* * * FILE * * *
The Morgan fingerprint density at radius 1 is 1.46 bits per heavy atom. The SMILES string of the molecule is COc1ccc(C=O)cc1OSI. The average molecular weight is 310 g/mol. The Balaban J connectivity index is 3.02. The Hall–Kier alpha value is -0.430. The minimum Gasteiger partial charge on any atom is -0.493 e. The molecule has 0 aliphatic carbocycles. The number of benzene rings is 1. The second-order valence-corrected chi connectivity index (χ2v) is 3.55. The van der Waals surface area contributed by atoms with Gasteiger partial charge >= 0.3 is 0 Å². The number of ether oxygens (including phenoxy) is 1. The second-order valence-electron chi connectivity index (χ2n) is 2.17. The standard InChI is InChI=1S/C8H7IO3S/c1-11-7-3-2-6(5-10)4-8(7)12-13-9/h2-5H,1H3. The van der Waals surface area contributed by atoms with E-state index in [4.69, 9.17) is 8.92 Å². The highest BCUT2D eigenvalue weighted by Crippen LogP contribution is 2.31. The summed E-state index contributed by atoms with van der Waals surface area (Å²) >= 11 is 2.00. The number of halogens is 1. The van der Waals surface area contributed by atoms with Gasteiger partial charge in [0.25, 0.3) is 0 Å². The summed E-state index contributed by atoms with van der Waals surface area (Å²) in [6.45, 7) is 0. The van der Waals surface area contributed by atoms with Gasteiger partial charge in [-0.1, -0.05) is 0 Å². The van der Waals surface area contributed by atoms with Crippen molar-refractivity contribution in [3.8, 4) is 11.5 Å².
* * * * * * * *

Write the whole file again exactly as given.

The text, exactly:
The Morgan fingerprint density at radius 1 is 1.46 bits per heavy atom. The SMILES string of the molecule is COc1ccc(C=O)cc1OSI. The average molecular weight is 310 g/mol. The Balaban J connectivity index is 3.02. The Hall–Kier alpha value is -0.430. The minimum Gasteiger partial charge on any atom is -0.493 e. The molecule has 0 aliphatic carbocycles. The number of benzene rings is 1. The second-order valence-corrected chi connectivity index (χ2v) is 3.55. The van der Waals surface area contributed by atoms with Gasteiger partial charge >= 0.3 is 0 Å². The number of ether oxygens (including phenoxy) is 1. The second-order valence-electron chi connectivity index (χ2n) is 2.17. The standard InChI is InChI=1S/C8H7IO3S/c1-11-7-3-2-6(5-10)4-8(7)12-13-9/h2-5H,1H3. The van der Waals surface area contributed by atoms with E-state index in [4.69, 9.17) is 8.92 Å². The highest BCUT2D eigenvalue weighted by Crippen LogP contribution is 2.31. The summed E-state index contributed by atoms with van der Waals surface area (Å²) >= 11 is 2.00. The number of halogens is 1. The van der Waals surface area contributed by atoms with Gasteiger partial charge in [0.25, 0.3) is 0 Å². The summed E-state index contributed by atoms with van der Waals surface area (Å²) in [6.45, 7) is 0. The van der Waals surface area contributed by atoms with Gasteiger partial charge in [-0.1, -0.05) is 0 Å². The van der Waals surface area contributed by atoms with Crippen molar-refractivity contribution in [3.8, 4) is 11.5 Å².